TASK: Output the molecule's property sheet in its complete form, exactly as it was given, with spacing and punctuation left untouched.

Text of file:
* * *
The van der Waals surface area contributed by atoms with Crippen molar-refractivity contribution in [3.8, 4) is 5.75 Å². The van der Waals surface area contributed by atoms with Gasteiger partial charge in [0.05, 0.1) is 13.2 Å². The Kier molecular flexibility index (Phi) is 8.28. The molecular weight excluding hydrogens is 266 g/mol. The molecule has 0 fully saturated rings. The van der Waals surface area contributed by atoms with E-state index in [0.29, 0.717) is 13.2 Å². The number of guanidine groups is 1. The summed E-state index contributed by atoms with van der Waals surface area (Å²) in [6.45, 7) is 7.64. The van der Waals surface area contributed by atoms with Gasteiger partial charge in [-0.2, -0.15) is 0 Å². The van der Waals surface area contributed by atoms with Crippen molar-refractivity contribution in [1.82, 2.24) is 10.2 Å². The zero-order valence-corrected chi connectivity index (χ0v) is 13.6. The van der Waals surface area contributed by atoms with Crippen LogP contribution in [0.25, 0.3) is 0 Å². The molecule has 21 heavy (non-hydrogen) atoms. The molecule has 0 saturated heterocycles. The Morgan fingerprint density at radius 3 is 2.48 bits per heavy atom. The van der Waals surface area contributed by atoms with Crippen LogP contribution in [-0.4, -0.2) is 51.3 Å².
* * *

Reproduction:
The van der Waals surface area contributed by atoms with Crippen molar-refractivity contribution in [3.8, 4) is 5.75 Å². The van der Waals surface area contributed by atoms with Gasteiger partial charge in [0.05, 0.1) is 13.2 Å². The Kier molecular flexibility index (Phi) is 8.28. The molecular weight excluding hydrogens is 266 g/mol. The molecule has 0 fully saturated rings. The van der Waals surface area contributed by atoms with E-state index in [0.29, 0.717) is 13.2 Å². The number of guanidine groups is 1. The summed E-state index contributed by atoms with van der Waals surface area (Å²) in [6.45, 7) is 7.64. The van der Waals surface area contributed by atoms with Gasteiger partial charge in [-0.2, -0.15) is 0 Å². The van der Waals surface area contributed by atoms with Crippen molar-refractivity contribution in [1.82, 2.24) is 10.2 Å². The zero-order valence-corrected chi connectivity index (χ0v) is 13.6. The van der Waals surface area contributed by atoms with Crippen LogP contribution in [0.25, 0.3) is 0 Å². The molecule has 21 heavy (non-hydrogen) atoms. The molecule has 0 saturated heterocycles. The Morgan fingerprint density at radius 3 is 2.48 bits per heavy atom. The van der Waals surface area contributed by atoms with Crippen LogP contribution in [-0.4, -0.2) is 51.3 Å².